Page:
Private Security in Australia: Trends and Key Characteristics

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Title Private Security in Australia: Trends and Key Characteristics
Author Prenzler, Timothy James; Earle, Karen; Sarre, Rick
Journal Name Trends and Issues in Crime and Criminology
Year Published 2009
Place of publication Australia
Publisher Australian Institute of Criminology
Abstract The use of private security in crime prevention and law enforcement activities has grown to a point where security personnel outnumber police by more than two-to-one. This paper examines the size and scope of the security industry both locally and internationally. Using ABS census data, it provides a detailed and up-to-date picture of the security industry and makes key comparisons with police. Findings show that in Australia in 2006, there were 52,768 personnel employed full-time in the security industry, compared with 44,898 police. A decade previously, police had outnumbered security. When comparing the characteristics of security to police personnel, both industries have similar ratios of male to female employees (approximately 76% to 24% respectively), however security personnel frequently occupy an older age demographic than police, while police are more highly educated and paid. Although available data indicates there are over 5,000 security and investigative businesses registered in Australia, and over 110,000 licenses issued mainly to individuals, five companies make up nearly half of the security industry market share. As the sector is expected to continue to grow, especially with the increase in electronic surveillance and monitoring and cash-in-transit, the paper argues for more precise data on the size and dimensions of the industry that can inform efforts to develop nationally consistent standards and licensing regimes.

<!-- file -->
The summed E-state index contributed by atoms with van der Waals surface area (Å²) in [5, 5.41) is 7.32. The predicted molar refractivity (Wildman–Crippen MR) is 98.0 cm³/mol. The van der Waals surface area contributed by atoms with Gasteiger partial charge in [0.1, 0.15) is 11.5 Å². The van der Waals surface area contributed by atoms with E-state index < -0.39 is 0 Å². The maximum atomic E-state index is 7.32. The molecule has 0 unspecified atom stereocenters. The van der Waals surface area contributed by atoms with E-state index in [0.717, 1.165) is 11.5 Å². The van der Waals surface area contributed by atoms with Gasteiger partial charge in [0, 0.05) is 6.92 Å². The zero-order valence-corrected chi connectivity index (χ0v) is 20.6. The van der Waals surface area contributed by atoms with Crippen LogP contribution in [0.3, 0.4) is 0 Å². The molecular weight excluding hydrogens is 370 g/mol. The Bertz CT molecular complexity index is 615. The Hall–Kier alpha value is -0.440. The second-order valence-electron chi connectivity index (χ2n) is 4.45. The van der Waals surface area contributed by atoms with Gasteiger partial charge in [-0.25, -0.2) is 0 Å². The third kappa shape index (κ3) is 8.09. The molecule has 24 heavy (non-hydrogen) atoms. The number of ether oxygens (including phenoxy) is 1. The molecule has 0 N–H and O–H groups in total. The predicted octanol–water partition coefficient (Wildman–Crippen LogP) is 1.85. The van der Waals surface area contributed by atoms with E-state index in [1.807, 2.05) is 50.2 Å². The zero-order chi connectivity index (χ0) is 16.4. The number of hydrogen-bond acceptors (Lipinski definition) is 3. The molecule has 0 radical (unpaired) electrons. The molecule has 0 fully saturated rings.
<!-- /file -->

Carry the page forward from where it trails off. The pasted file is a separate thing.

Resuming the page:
Peer Reviewed Yes
Published Yes
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Copyright Statement Copyright 2009 Australian Institute of Criminology. The attached file is reproduced here in accordance with the copyright policy of the publisher. Please refer to the journal's website for access to the definitive, published version.
Volume 374
Page from 1
Page to 6
ISSN 0817-8542
Date Accessioned 2010-02-23
Language en_AU
Research Centre ARC Centre of Excellence in Policing and Security
Faculty Faculty of Humanities and Social Science
Subject Private Policing and Security Services
Publication Type Journal Articles (Refereed Article)
Publication Type Code c1

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